Is ISIS really out of Syria? And does it even matter?

The 2,000-some US military service-members in Syria have been ordered by President Trump to leave the country within 100 days. All US State Department personnel there have been given 24 hours to evacuate. “We have defeated ISIS in Syria, my only reason for being there during the Trump Presidency.” the president said in a tweet. Is Trump right? Has the Islamic State in Syria been defeated?

Even more important a question perhaps is, does it matter?

First, ISIS has in fact been decimated in Syria. They’re not gone, but the territory controlled by ISIS is a fraction of what it was and their administrative infrastructure has been severely hobbled. Not only have the American military and her regional allies been pummeling ISIS for years so have the Russians, Turks, and of course, the Syrian government itself. It may just be noteworthy that Russia only yesterday announced that they’re drastically scaling back offensive operations in Syria, going from more than 100 military flights a day to just 4 per week.

ISIS is not out of Syria though. That small sliver of Northern Syria is still under their control and the Pentagon says that as many as 17,000 ISIS fighters remain, with another 13,000 or so in Iraq. It should be noted that this is roughly the same amount as at the group’s peak in 2014. So while they have lost territory, ISIS is not toothless and retains a significant fighting force spread through tendrilous support networks across much of Iraq and Syria.

While ISIS’ ability to wage war and export terrorism has been tremendously compromised they are not vanquished. So the president gets a “well, kind of” for saying that ISIS has been defeated. Now, does it even matter?

The fighting in Syria has never been strictly about ISIS, for all parties involved. Bashar al-Assad, the Syrian president since 2000, just wants to quash any and all threats to his power — ISIS is only one of multiple insurgent groups in the Syrian Civil War. Turkey is much more interested in stopping the YPG, a Kurdish militia group that controls much of Northern Syria, and last week President Erdogan announced that they’re launching a new operation in that region to clear the Kurds out.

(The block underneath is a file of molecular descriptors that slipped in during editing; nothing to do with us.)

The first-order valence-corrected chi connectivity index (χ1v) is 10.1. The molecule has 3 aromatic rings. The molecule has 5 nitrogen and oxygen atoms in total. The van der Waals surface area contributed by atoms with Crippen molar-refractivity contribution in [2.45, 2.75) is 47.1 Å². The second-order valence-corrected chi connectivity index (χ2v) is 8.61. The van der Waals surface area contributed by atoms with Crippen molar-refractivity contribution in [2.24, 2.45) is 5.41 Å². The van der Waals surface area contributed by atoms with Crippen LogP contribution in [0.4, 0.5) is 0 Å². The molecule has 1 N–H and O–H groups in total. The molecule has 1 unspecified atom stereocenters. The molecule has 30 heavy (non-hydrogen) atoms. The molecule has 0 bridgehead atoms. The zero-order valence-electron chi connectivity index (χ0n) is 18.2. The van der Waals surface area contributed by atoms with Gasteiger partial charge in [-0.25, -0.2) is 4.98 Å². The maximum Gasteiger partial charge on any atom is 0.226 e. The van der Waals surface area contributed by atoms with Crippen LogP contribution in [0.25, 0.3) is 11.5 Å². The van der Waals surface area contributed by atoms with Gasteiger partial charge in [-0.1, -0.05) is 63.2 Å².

It is possible that we’re heading out in part due to this new Turkish offensive. Over the years, US forces have been working closely with Kurdish forces in Syria, to great effect. “It has cost them [the Kurds] thousands of casualties, but you have watched them, with the coalition support, shred ISIS’ caliphate in Syria,” said U.S. Defense Secretary Jim Mattis in January.

The relationship between Turkey and the US has been fraught recently. A situation not soothed by the occasional friendly fire on US-backed Kurdish fighters, as well as US troops themselves, in YPG-controlled Northern Syria, right on the Turkish border. As far as the Turks are concerned, there is precious little difference between ISIS or the YPG on their doorstep.

Keeping the peace between our two allies, the Turks and the Kurds, in the region has long been a significant side-mission of our troops there. So why pull out?


The Trump administration has long held that one of the main purposes of our presence in Syria is to force an Iranian withdrawal from the equation. Iran has been funding and arming pro-Assad units for years, which would seem to make drawing down US forces from the country a strange decision. However, Iran needs and wants a stable Syria in order to maintain their influence — allowing Turkey to attack and contain Northern Syria will most likely keep Syria fractured and Iran’s importance there limited, a situation welcomed by the US and our allies, especially Israel. All while we ostensibly don’t risk anything.

Russia’s importance in the area will probably also be restrained by a prolonged Turkish military presence in Syria. It is not unlikely that President Putin will put forth little effort in maintaining an alliance with a destitute and destroyed Syria.

There is a danger in encouraging chaos in Syria. ISIS is not dead and they have proven adept at thriving in anarchy. A weak Syria could easily end up an incubator for terrorism again and ISIS reemerge as a threat once again. But a threat to whom?

For my part, I echo the sentiments of Thomas Mockaitis, a professor at DePaul University and consultant for the Center for Civil-Military Relations at the Naval Postgraduate School, who said “Terrorism is a persistent nuisance, a problem, but not an existential threat.” Our response to terrorism in the 21st century has been wildly out of proportion to the threat and we’ve been way over-dependent on military solutions.

There is a real argument to be made that America’s open-ended and ill-defined wars in Iraq and Afghanistan as well as the interventions in places like Libya and Syria over the last 17 years have encouraged the growth and proliferation of violent groups like ISIS. Getting out while we only have 2000 troops may indeed be the smarter move but only time will tell.

Thomas Brown is a history teacher and recovering political consultant hiding out in the American South. He is also managing editor of The Swamp and has been published in The Bipartisan Press, Alaska Native News, GEN, Human Events, Times of Israel, Dialogue & Discourse. Argue with him on Twitter: @reallythistoo.

Get the Medium app

A button that says 'Download on the App Store', and if clicked it will lead you to the iOS App store
A button that says 'Get it on, Google Play', and if clicked it will lead you to the Google Play store